Miami Dade College’s MAGIC Students Bring Berlin Wall to Life with Virtual Reality Project

Miami, August 14, 2019 – Students from Miami Dade College’s (MDC) acclaimed Miami Animation and Gaming International Complex (MAGIC) launched a virtual reality simulation of The Berlin Wall, visible through an app, presented in partnership with the German Consulate in commemoration of the 30th year anniversary of the fall of the wall.

MAGIC’s Berlin Wall VR Simulation project is an educational, game-like simulation available by using the “BerlinWall Presented by  MAGIC” app on Google Play and triggered by an actual piece of the Berlin Wall located outside Bldg. 1, at MDC’s Wolfson Campus. Open the app and hold the device up to the piece of wall to enter post-World War II Berlin and view the story of the wall from the beginning, on Aug. 13, 1961, when the Communist government of East Germany began to build the oppressive barbed wire and concrete barrier between East and West Berlin. The app continues the story through the fall of the wall in 1989 and the launch of Berlin’s Holocaust Memorial via imagery, text and spoken narrative. The simulation is navigated through checkpoints in a manner similar to street view in Google Maps, where a user clicks on a spot and the point of view shifts to that place.

The project reflects a new MAGIC initiative requiring students to include community-oriented ventures in their annual capstone projects. Exhaustive research, animation and coding went into creating the project. A class worked diligently it for an entire academic year, with half of the students focused on coding and interactivity and the other half on design and animation.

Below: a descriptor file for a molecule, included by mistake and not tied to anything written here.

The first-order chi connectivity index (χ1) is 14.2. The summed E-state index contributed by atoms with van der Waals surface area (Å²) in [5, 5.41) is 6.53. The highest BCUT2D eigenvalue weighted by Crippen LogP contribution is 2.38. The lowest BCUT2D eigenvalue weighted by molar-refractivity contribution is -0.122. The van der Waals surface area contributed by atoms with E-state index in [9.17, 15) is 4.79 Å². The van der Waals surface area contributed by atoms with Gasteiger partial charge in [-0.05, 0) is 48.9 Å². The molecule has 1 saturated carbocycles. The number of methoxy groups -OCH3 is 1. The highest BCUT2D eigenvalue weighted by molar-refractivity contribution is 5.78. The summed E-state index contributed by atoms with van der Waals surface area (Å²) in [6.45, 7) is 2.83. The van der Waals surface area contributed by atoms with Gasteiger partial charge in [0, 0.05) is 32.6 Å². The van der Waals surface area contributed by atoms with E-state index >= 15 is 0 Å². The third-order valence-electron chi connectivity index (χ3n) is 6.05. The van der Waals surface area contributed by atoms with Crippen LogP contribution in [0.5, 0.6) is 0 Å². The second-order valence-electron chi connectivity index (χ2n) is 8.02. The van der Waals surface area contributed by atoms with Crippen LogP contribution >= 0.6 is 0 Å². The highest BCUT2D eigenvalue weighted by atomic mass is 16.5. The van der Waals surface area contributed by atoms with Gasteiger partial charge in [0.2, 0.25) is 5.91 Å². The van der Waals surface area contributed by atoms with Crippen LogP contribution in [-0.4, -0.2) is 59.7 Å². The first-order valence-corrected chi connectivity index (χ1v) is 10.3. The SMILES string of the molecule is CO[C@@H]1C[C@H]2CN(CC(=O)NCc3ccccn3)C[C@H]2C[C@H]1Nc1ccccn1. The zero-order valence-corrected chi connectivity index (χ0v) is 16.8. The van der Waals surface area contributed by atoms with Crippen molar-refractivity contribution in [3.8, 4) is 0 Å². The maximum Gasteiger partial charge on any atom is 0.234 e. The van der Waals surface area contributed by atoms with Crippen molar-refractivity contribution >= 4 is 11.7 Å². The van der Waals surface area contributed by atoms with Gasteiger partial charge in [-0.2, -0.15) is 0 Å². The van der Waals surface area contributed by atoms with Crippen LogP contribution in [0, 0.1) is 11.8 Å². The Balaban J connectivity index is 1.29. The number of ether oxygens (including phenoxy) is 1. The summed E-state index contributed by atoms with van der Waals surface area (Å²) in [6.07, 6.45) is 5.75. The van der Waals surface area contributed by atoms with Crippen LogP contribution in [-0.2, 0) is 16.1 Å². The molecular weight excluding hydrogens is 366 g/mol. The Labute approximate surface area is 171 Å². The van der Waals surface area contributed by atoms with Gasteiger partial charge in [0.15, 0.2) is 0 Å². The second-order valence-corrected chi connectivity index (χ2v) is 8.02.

Historical news clips and videos are used to transition between eras. Accompanying the immersive visual journey is original music scored by student composer Nicolas Velazquez of New World School of the Arts at MDC.

Animation students Sienna Castro and Oliver Vega perfected “idle animations” – the small movements and gestures that make characters more realistic – for the A/R people seen throughout the simulation. The students donned suits with sensors in MAGIC’s motion capture studio and recorded movements like fidgeting, swaying and conversing.

“These animations bring the game to life, to make you feel like you’re in the middle of Berlin,” Castro said.

For more information about the project, please contact Mauricio Ferrazza, at 305-237-7852,